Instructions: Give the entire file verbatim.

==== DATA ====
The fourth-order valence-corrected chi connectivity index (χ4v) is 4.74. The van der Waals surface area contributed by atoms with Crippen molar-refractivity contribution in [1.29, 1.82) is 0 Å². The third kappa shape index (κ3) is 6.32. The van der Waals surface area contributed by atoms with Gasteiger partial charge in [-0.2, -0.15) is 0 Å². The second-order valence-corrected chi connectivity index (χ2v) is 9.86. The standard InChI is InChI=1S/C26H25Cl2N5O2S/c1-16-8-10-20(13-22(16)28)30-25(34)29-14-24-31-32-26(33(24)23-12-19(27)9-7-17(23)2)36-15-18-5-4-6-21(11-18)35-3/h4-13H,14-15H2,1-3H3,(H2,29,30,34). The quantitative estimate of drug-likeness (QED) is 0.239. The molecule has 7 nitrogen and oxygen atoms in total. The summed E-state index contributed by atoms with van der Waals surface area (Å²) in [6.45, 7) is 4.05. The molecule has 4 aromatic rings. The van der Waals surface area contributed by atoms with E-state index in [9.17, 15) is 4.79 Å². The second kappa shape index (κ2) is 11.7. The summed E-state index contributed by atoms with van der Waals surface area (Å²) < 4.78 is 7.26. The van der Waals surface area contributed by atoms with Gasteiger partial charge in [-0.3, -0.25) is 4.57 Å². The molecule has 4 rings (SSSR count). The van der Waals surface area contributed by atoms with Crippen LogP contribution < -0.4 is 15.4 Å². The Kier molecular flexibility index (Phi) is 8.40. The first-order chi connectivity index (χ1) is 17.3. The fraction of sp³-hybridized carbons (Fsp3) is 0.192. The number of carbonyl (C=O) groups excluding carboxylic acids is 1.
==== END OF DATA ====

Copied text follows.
The fourth-order valence-corrected chi connectivity index (χ4v) is 4.74. The van der Waals surface area contributed by atoms with Crippen molar-refractivity contribution in [1.29, 1.82) is 0 Å². The third kappa shape index (κ3) is 6.32. The van der Waals surface area contributed by atoms with Gasteiger partial charge in [-0.2, -0.15) is 0 Å². The second-order valence-corrected chi connectivity index (χ2v) is 9.86. The standard InChI is InChI=1S/C26H25Cl2N5O2S/c1-16-8-10-20(13-22(16)28)30-25(34)29-14-24-31-32-26(33(24)23-12-19(27)9-7-17(23)2)36-15-18-5-4-6-21(11-18)35-3/h4-13H,14-15H2,1-3H3,(H2,29,30,34). The quantitative estimate of drug-likeness (QED) is 0.239. The molecule has 7 nitrogen and oxygen atoms in total. The summed E-state index contributed by atoms with van der Waals surface area (Å²) in [6.45, 7) is 4.05. The molecule has 4 aromatic rings. The van der Waals surface area contributed by atoms with E-state index in [9.17, 15) is 4.79 Å². The second kappa shape index (κ2) is 11.7. The summed E-state index contributed by atoms with van der Waals surface area (Å²) < 4.78 is 7.26. The van der Waals surface area contributed by atoms with Gasteiger partial charge in [-0.3, -0.25) is 4.57 Å². The molecule has 4 rings (SSSR count). The van der Waals surface area contributed by atoms with Crippen LogP contribution < -0.4 is 15.4 Å². The Kier molecular flexibility index (Phi) is 8.40. The first-order chi connectivity index (χ1) is 17.3. The fraction of sp³-hybridized carbons (Fsp3) is 0.192. The number of carbonyl (C=O) groups excluding carboxylic acids is 1.